KB: A lot of devout Christians and others with strong traditional family values surely read your blog, and some of what you say may be off-putting to such people, who are active members of their communities and prove their worth by going to church regularly, which is something you seem to be neglecting.
AR: Yeah, I kind of assume they’ll run away screaming.
KB: Whenever I see you use the “c” word, for example, I cringe at knowing you’ve written that for anyone to see.
AR: I know, I’m absolutely *terrible*, aren’t I? I’m a horrible influence on society, being an unmarried female over 30 with the mouth of a longshoreman. I’m also an atheist of Jewish heritage so basically, I am causing society to crumble merely by existing.
KB: In fact, the more I think about, the more I realize that there’s an excellent chance that some teenage girl in the Texas panhandle who runs track for her high school is going to read your blog and walk up to her Sunday-school teacher and blurt out, “I have a c-word and so does that Angryrunner lady!” and point at her crotch with a blank yet hopeful expression.
AR:I’d like to give that girl a high five and present her with a flask of vodka. Or Jameson. Or tequila, which may be fitting because if I got down to Texas I could have some excellent Mexican food you just can’t get in this part of the country.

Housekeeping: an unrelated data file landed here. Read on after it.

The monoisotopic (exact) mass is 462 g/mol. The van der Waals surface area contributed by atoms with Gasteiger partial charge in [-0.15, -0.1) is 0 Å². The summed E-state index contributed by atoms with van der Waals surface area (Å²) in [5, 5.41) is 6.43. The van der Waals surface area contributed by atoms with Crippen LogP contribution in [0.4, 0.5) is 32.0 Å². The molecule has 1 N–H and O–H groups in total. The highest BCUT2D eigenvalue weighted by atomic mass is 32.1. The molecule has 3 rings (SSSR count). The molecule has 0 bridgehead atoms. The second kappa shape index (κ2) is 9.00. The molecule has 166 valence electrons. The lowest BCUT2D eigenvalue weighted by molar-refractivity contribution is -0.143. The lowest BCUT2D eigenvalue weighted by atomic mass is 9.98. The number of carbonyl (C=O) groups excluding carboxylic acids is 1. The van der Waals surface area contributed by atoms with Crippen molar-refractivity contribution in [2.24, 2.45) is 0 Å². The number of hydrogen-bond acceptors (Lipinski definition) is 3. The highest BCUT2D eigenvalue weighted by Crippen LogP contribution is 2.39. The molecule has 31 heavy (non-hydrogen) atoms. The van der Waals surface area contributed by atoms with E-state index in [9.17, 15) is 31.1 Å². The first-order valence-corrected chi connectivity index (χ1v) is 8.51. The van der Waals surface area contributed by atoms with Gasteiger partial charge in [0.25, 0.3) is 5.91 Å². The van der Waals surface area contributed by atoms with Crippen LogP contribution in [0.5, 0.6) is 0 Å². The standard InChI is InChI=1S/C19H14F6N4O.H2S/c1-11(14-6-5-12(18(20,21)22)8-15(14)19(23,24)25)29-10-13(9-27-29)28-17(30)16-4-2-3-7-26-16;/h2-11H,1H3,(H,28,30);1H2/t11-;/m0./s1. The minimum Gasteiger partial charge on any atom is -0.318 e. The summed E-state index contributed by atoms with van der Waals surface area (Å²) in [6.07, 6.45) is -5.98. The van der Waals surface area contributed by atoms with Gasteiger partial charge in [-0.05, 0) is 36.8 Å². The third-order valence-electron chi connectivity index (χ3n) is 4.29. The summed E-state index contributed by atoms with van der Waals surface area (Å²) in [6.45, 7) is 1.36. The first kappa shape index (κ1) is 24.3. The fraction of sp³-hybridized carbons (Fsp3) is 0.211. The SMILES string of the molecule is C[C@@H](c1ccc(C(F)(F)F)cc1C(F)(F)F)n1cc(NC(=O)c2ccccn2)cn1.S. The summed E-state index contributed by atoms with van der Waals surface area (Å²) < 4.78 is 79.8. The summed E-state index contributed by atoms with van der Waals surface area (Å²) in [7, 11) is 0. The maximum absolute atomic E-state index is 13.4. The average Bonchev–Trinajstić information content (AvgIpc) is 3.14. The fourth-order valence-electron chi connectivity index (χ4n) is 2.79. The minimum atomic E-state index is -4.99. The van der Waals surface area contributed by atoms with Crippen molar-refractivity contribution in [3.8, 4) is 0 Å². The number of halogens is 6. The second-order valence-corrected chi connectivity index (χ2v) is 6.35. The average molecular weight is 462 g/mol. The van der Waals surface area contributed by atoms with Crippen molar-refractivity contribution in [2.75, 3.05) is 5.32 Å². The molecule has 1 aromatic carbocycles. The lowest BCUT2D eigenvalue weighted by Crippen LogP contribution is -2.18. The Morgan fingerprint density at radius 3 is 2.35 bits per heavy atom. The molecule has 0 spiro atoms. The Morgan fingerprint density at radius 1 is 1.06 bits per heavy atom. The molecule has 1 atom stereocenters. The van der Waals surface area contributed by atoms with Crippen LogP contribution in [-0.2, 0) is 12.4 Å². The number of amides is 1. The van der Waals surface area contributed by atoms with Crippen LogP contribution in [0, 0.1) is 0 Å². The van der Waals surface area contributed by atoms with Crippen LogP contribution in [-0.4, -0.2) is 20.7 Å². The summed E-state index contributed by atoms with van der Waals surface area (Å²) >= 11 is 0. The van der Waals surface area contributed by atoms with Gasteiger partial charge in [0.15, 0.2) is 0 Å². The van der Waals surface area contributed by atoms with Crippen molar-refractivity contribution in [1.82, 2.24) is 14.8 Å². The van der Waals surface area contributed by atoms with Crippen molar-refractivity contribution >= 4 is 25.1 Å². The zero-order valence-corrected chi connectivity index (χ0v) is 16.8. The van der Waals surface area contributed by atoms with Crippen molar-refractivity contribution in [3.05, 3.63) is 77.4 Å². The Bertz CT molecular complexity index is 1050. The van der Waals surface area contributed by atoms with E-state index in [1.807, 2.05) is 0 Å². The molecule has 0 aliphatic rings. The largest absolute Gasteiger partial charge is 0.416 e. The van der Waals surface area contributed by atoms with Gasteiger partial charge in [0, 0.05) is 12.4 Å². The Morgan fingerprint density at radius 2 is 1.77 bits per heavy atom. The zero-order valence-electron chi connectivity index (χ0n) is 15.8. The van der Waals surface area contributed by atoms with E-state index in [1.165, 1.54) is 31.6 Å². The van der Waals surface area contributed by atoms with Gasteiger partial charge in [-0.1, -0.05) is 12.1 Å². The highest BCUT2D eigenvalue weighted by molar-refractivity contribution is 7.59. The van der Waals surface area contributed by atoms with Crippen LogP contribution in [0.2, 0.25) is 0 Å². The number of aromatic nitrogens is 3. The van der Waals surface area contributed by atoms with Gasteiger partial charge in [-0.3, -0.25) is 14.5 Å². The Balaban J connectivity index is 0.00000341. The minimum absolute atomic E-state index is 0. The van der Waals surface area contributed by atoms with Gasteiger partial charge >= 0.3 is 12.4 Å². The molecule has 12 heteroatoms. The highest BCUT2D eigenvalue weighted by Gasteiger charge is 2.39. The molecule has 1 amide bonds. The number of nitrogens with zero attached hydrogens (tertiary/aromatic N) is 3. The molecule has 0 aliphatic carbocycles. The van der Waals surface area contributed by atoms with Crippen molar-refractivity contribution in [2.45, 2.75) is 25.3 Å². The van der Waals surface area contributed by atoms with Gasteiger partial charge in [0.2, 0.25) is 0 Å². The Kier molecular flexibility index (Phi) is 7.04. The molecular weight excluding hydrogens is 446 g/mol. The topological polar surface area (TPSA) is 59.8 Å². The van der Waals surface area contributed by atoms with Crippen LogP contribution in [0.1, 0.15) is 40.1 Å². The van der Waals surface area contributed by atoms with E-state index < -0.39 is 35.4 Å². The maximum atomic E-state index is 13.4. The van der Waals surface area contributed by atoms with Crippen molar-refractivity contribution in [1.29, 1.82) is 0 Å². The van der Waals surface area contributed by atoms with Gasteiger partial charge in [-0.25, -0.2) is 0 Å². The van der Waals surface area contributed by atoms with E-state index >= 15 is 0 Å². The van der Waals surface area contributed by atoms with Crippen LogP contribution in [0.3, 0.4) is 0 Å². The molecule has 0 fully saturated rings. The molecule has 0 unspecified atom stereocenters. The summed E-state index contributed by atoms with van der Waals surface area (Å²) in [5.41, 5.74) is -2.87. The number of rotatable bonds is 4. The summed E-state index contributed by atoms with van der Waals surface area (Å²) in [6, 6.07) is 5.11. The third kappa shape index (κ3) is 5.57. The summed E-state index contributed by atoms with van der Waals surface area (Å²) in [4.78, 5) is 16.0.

KB: Still, doesn’t it trouble you that you might be alienating those with stronger family traditional Christian American moral values ?
AR: Hm. Now that I think about it? No. There are plenty of lovely blogs they can read written by people who both run and attend church. Or people who just don’t swear like I do. Or “inspirational” runners who don’t engage their readership but demand you be inspired by them. Or health bloggers who can give you a step by step tutorial of how to freeze a banana. Or how to make your life “ZOMGZ WONDERFUL” by “following your dreams,” completely forgetting that not everyone in the blogging world is a thin, attractive, privileged blonde. They are free to go there to be inspired and hopeful. I like to provide an alternative point of view for all of us malcontent, malevolent misanthropes out there.
And perhaps somewhere some future Angry Runner is realizing IT’S OK TO TELL EVERYONE THEY ARE FULL OF SHIT. I can only hope she has the sense to wait till she turns 18 to tell everyone they’re a bunch of asscunts.